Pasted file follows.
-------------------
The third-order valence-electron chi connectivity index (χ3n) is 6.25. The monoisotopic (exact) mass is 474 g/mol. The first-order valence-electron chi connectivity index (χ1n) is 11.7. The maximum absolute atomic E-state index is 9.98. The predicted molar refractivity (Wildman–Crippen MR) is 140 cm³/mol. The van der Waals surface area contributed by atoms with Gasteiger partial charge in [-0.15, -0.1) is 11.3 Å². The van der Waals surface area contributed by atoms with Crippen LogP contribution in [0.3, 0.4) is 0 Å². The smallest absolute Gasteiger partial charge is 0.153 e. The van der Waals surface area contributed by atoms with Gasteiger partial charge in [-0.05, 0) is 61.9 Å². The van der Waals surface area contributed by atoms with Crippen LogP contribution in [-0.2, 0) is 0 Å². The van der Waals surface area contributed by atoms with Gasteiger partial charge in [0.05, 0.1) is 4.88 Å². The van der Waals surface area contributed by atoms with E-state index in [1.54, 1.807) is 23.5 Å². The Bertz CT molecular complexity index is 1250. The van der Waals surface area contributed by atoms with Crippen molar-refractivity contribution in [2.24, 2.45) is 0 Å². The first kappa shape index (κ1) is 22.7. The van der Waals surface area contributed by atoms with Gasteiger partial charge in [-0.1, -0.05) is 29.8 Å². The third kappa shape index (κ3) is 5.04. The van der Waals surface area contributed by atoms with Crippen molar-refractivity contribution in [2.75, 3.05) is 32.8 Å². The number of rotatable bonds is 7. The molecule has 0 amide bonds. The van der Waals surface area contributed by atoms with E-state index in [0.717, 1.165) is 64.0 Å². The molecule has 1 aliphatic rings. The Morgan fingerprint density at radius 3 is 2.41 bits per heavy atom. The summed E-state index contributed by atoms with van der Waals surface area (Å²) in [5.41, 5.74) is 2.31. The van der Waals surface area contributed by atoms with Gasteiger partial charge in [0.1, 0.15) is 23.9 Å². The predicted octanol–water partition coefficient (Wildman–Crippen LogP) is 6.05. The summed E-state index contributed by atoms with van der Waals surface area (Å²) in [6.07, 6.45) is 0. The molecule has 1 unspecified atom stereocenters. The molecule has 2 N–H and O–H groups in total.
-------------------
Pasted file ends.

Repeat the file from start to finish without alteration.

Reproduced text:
The third-order valence-electron chi connectivity index (χ3n) is 6.25. The monoisotopic (exact) mass is 474 g/mol. The first-order valence-electron chi connectivity index (χ1n) is 11.7. The maximum absolute atomic E-state index is 9.98. The predicted molar refractivity (Wildman–Crippen MR) is 140 cm³/mol. The van der Waals surface area contributed by atoms with Gasteiger partial charge in [-0.15, -0.1) is 11.3 Å². The van der Waals surface area contributed by atoms with Crippen LogP contribution in [0.3, 0.4) is 0 Å². The smallest absolute Gasteiger partial charge is 0.153 e. The van der Waals surface area contributed by atoms with Gasteiger partial charge in [-0.05, 0) is 61.9 Å². The van der Waals surface area contributed by atoms with Crippen LogP contribution in [-0.2, 0) is 0 Å². The van der Waals surface area contributed by atoms with Gasteiger partial charge in [0.05, 0.1) is 4.88 Å². The van der Waals surface area contributed by atoms with E-state index in [1.54, 1.807) is 23.5 Å². The Bertz CT molecular complexity index is 1250. The van der Waals surface area contributed by atoms with Crippen molar-refractivity contribution in [2.24, 2.45) is 0 Å². The first kappa shape index (κ1) is 22.7. The van der Waals surface area contributed by atoms with Gasteiger partial charge in [-0.1, -0.05) is 29.8 Å². The third kappa shape index (κ3) is 5.04. The van der Waals surface area contributed by atoms with Crippen molar-refractivity contribution in [2.75, 3.05) is 32.8 Å². The number of rotatable bonds is 7. The molecule has 0 amide bonds. The van der Waals surface area contributed by atoms with E-state index in [0.717, 1.165) is 64.0 Å². The molecule has 1 aliphatic rings. The Morgan fingerprint density at radius 3 is 2.41 bits per heavy atom. The summed E-state index contributed by atoms with van der Waals surface area (Å²) in [5.41, 5.74) is 2.31. The van der Waals surface area contributed by atoms with Gasteiger partial charge in [0.1, 0.15) is 23.9 Å². The predicted octanol–water partition coefficient (Wildman–Crippen LogP) is 6.05. The summed E-state index contributed by atoms with van der Waals surface area (Å²) in [6.07, 6.45) is 0. The molecule has 1 unspecified atom stereocenters. The molecule has 2 N–H and O–H groups in total.